In this lesson, we’re going to take a look at using the IPython interactive mode and for this purpose, we’ll use it as a very simple calculator. There are a few things that we want to present as part of this lesson. The key one is how to execute snippets of code in this interactive mode, in which you’re going to see immediate results as you execute each snippet of code. The mechanism that enables that to work is known as a REPL – read, eval, print, loop.
Basically what’s going to happen is you’ll type some code, then press enter. The REPL, or IPython specifically, will read in the code that you type, evaluate that code, print the result, then display a new prompt at which you can enter more code and repeat that process, thus the concept of the loop.
Many languages are now offering REPLs to enable you to do this kind of interactivity. For example, if you’re coming over from JAVA you might be familiar with the Jshell tool. Microsoft now has REPLs available for certain languages and there are lots of other languages that provide REPLs as well.
in order to work with IPython interactive mode, we’re going to have to open a command line window for your particular operating system. If you’re working with macOS you’ll use the Terminal App which you’ll find in the Applications folder’s Utilities sub folder. On Windows like me, you’re going to want to open the Anaconda Prompt from your Start menu. If you’re on Linux, this is going to depend on your particular distribution of Linux. You’ll either open a Terminal window if you have one or you can simply work with any shell window as well.
We are gong to use the command
ipython to launch the IPython interpreter. The first time you launch it sometimes it takes a few seconds extra. The text that gets displayed will be dependent on the version of Anaconda that you installed. So as of right now, the version of Python that’s installed on my system is Python 3.8.8. And then separately we’re also working with IPython the interpreter version 7.22.0 at this point.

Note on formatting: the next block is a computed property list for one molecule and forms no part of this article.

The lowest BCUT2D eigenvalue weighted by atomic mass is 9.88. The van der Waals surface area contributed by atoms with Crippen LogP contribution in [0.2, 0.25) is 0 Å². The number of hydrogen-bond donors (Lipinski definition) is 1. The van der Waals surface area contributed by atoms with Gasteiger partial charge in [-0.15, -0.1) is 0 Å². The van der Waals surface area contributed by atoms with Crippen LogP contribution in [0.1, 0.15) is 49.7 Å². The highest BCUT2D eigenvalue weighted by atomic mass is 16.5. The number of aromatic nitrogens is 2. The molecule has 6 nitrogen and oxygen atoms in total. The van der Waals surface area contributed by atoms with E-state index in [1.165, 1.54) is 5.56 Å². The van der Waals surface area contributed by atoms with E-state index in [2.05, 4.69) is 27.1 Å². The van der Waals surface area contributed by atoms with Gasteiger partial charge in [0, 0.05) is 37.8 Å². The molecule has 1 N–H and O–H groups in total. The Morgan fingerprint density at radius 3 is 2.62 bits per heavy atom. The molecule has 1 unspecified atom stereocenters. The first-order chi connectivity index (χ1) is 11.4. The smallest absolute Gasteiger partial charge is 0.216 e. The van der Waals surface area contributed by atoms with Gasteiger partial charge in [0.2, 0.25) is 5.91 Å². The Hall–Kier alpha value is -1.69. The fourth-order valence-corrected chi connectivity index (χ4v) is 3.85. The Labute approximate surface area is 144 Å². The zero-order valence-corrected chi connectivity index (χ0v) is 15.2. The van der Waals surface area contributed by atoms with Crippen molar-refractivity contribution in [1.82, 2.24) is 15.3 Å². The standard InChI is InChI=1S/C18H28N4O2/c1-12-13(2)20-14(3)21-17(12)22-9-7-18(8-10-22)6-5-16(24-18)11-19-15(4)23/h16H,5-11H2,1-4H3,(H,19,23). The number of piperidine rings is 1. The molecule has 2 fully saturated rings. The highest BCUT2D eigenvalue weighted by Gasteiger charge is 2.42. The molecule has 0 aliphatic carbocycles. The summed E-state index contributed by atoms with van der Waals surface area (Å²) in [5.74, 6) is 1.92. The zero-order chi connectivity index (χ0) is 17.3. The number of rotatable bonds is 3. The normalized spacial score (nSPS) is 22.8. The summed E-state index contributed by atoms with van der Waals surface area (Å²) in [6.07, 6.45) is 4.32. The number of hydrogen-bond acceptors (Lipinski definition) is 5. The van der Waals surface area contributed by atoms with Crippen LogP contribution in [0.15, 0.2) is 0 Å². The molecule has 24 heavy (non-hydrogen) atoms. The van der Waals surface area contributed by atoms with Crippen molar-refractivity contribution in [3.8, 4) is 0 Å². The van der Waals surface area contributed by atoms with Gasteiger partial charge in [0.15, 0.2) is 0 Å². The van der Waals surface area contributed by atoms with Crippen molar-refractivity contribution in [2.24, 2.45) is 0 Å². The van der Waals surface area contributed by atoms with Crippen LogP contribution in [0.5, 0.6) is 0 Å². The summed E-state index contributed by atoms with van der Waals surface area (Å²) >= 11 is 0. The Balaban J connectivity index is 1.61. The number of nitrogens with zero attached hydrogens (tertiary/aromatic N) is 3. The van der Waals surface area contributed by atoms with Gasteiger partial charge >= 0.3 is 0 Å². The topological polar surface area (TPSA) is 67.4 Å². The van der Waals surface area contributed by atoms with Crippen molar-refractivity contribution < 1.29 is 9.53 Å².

Once you launch the IPython interpreter, the stuff that you see in your command line window is going to basically be the same across all three operating systems. The coloring might be a little bit different, the fonts might be a little bit different, but the results should be the same. With a few minor exceptions, for example, floating point numbers may be represented a little bit differently across systems, for example, numbers like 6.3.
When you start working with floating point arithmetic, there can be slight rounding errors so you may see slight differences in numeric values as you do calculations. Mostly in the digits very far to the right of the decimal point. But other than that, you should see the same results as I show you across all the examples that we present.
What you see in the above figure is known as the
In [ ] prompt. Every time you see an
In [ ] prompt you are capable of typing a snippet of code to execute. For example, let’s say we want to do a simple arithmetic expression we want to add the numbers 54 and 63.
Python, like all programming languages, has arithmetic operators, and for the most part, those look like the same operators that you’re used to in math. But we have to write expressions in programming languages in straight-line form. Meaning left to right across the statement or snippet of code that we’re typing.
If I press enter you can see the immediate feedback is presented in an out prompt. The numbering is the snippet number, so for snippet number one we executed the expression 54 plus 63 and the result of that was 117, displayed in an out prompt for that same snippet number. That’s a very simple arithmetic expression, and of course, we can do more complex ones as well.
Let’s say we wanted to do the following calculation.
5 * ( 14.7 - 6) / 2Code language: Python (python)
Before I execute this for those of you who may be less familiar with how math works in the context of a programming language. Operators have precedence, just like they do in regular arithmetic. The multiplication and division operators don’t look like what you might expect if you’re not used to doing programming. Those are of course different symbols because the symbols we use have to be on the keyboard in order to write arithmetic expressions. But just like in regular math, parenthesis may be used to force the order of evaluation. So subtraction has lower precedence than multiplication and division therefore if we want to perform the subtraction first, we have to wrap that in parenthesis.
So 14.7 minus 6 is going to give us 8.7, then we’ll multiply that by five, and divide the result by two. The multiplication and division operators have the same level of precedence and in all but one case in Python operators evaluate left to right. So you do the multiplication in this case before the division. We’ll talk more about operator precedence in the coming lessons when we show you all the arithmetic operators and discuss them in a little bit more detail.